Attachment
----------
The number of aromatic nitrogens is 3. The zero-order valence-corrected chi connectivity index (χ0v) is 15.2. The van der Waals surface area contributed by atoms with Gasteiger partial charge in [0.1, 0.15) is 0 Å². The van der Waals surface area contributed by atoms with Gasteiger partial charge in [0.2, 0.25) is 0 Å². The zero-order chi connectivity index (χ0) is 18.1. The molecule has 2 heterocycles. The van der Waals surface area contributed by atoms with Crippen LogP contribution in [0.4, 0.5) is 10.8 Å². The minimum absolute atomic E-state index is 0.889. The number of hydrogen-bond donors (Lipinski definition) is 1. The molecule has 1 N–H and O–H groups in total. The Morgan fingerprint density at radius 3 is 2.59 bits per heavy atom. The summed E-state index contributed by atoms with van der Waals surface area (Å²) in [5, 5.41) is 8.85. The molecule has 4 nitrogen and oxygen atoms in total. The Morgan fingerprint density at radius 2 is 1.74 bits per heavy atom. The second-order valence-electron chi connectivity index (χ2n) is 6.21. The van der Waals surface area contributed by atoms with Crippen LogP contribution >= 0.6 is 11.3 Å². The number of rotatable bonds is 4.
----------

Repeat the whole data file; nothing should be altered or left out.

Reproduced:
The number of aromatic nitrogens is 3. The zero-order valence-corrected chi connectivity index (χ0v) is 15.2. The van der Waals surface area contributed by atoms with Gasteiger partial charge in [0.1, 0.15) is 0 Å². The van der Waals surface area contributed by atoms with Gasteiger partial charge in [0.2, 0.25) is 0 Å². The zero-order chi connectivity index (χ0) is 18.1. The molecule has 2 heterocycles. The van der Waals surface area contributed by atoms with Crippen LogP contribution in [0.4, 0.5) is 10.8 Å². The minimum absolute atomic E-state index is 0.889. The number of hydrogen-bond donors (Lipinski definition) is 1. The molecule has 1 N–H and O–H groups in total. The Morgan fingerprint density at radius 3 is 2.59 bits per heavy atom. The summed E-state index contributed by atoms with van der Waals surface area (Å²) in [5, 5.41) is 8.85. The molecule has 4 nitrogen and oxygen atoms in total. The Morgan fingerprint density at radius 2 is 1.74 bits per heavy atom. The second-order valence-electron chi connectivity index (χ2n) is 6.21. The van der Waals surface area contributed by atoms with Crippen LogP contribution >= 0.6 is 11.3 Å². The number of rotatable bonds is 4.